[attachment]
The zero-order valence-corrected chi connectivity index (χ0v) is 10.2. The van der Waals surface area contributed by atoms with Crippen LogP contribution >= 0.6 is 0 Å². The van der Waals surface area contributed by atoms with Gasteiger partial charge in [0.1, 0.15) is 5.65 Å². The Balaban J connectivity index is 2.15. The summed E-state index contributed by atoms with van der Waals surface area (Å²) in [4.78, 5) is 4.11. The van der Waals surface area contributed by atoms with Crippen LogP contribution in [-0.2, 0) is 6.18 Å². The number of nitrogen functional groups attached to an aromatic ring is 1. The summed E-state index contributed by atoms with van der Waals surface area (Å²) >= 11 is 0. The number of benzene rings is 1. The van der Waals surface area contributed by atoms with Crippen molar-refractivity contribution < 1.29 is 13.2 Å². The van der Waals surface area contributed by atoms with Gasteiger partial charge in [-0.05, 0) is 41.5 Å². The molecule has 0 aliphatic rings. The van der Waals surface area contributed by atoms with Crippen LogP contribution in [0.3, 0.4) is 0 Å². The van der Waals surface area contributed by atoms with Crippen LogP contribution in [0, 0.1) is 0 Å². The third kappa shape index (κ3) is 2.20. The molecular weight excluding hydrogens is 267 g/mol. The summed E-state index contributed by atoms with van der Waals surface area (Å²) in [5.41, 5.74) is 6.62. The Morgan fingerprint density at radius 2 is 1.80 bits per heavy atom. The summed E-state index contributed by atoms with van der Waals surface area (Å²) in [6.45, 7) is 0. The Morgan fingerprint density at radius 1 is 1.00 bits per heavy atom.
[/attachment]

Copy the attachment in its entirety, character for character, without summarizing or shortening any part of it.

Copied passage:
The zero-order valence-corrected chi connectivity index (χ0v) is 10.2. The van der Waals surface area contributed by atoms with Crippen LogP contribution >= 0.6 is 0 Å². The van der Waals surface area contributed by atoms with Gasteiger partial charge in [0.1, 0.15) is 5.65 Å². The Balaban J connectivity index is 2.15. The summed E-state index contributed by atoms with van der Waals surface area (Å²) in [4.78, 5) is 4.11. The van der Waals surface area contributed by atoms with Crippen LogP contribution in [-0.2, 0) is 6.18 Å². The number of nitrogen functional groups attached to an aromatic ring is 1. The summed E-state index contributed by atoms with van der Waals surface area (Å²) >= 11 is 0. The number of benzene rings is 1. The van der Waals surface area contributed by atoms with Crippen molar-refractivity contribution < 1.29 is 13.2 Å². The van der Waals surface area contributed by atoms with Gasteiger partial charge in [-0.05, 0) is 41.5 Å². The molecule has 0 aliphatic rings. The van der Waals surface area contributed by atoms with Crippen LogP contribution in [0.3, 0.4) is 0 Å². The van der Waals surface area contributed by atoms with Crippen LogP contribution in [0, 0.1) is 0 Å². The third kappa shape index (κ3) is 2.20. The molecular weight excluding hydrogens is 267 g/mol. The summed E-state index contributed by atoms with van der Waals surface area (Å²) in [5.41, 5.74) is 6.62. The Morgan fingerprint density at radius 2 is 1.80 bits per heavy atom. The summed E-state index contributed by atoms with van der Waals surface area (Å²) in [6.45, 7) is 0. The Morgan fingerprint density at radius 1 is 1.00 bits per heavy atom.